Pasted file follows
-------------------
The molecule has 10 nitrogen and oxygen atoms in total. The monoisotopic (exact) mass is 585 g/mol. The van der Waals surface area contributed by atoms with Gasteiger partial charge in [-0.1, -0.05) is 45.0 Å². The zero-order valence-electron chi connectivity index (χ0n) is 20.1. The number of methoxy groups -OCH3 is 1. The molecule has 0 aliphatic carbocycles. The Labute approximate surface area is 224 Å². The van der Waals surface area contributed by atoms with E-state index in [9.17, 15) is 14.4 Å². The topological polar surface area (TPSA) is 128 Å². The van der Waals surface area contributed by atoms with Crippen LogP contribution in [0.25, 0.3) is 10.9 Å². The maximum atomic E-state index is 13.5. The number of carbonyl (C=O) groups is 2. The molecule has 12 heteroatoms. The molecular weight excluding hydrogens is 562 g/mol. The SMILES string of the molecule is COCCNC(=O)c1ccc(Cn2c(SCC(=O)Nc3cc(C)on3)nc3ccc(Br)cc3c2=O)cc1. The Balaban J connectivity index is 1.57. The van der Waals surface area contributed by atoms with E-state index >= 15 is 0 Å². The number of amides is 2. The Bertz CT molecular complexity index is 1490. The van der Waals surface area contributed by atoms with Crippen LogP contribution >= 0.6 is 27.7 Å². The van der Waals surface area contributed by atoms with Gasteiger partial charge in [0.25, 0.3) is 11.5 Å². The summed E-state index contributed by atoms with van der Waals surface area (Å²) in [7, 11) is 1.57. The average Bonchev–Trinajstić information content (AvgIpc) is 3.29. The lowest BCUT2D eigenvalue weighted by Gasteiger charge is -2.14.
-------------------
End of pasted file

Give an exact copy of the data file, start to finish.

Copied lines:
The molecule has 10 nitrogen and oxygen atoms in total. The monoisotopic (exact) mass is 585 g/mol. The van der Waals surface area contributed by atoms with Gasteiger partial charge in [-0.1, -0.05) is 45.0 Å². The zero-order valence-electron chi connectivity index (χ0n) is 20.1. The number of methoxy groups -OCH3 is 1. The molecule has 0 aliphatic carbocycles. The Labute approximate surface area is 224 Å². The van der Waals surface area contributed by atoms with E-state index in [9.17, 15) is 14.4 Å². The topological polar surface area (TPSA) is 128 Å². The van der Waals surface area contributed by atoms with Crippen LogP contribution in [0.25, 0.3) is 10.9 Å². The maximum atomic E-state index is 13.5. The number of carbonyl (C=O) groups is 2. The molecule has 12 heteroatoms. The molecular weight excluding hydrogens is 562 g/mol. The SMILES string of the molecule is COCCNC(=O)c1ccc(Cn2c(SCC(=O)Nc3cc(C)on3)nc3ccc(Br)cc3c2=O)cc1. The Balaban J connectivity index is 1.57. The van der Waals surface area contributed by atoms with E-state index >= 15 is 0 Å². The number of amides is 2. The Bertz CT molecular complexity index is 1490. The van der Waals surface area contributed by atoms with Crippen LogP contribution >= 0.6 is 27.7 Å². The van der Waals surface area contributed by atoms with Gasteiger partial charge in [0.25, 0.3) is 11.5 Å². The summed E-state index contributed by atoms with van der Waals surface area (Å²) in [7, 11) is 1.57. The average Bonchev–Trinajstić information content (AvgIpc) is 3.29. The lowest BCUT2D eigenvalue weighted by Gasteiger charge is -2.14.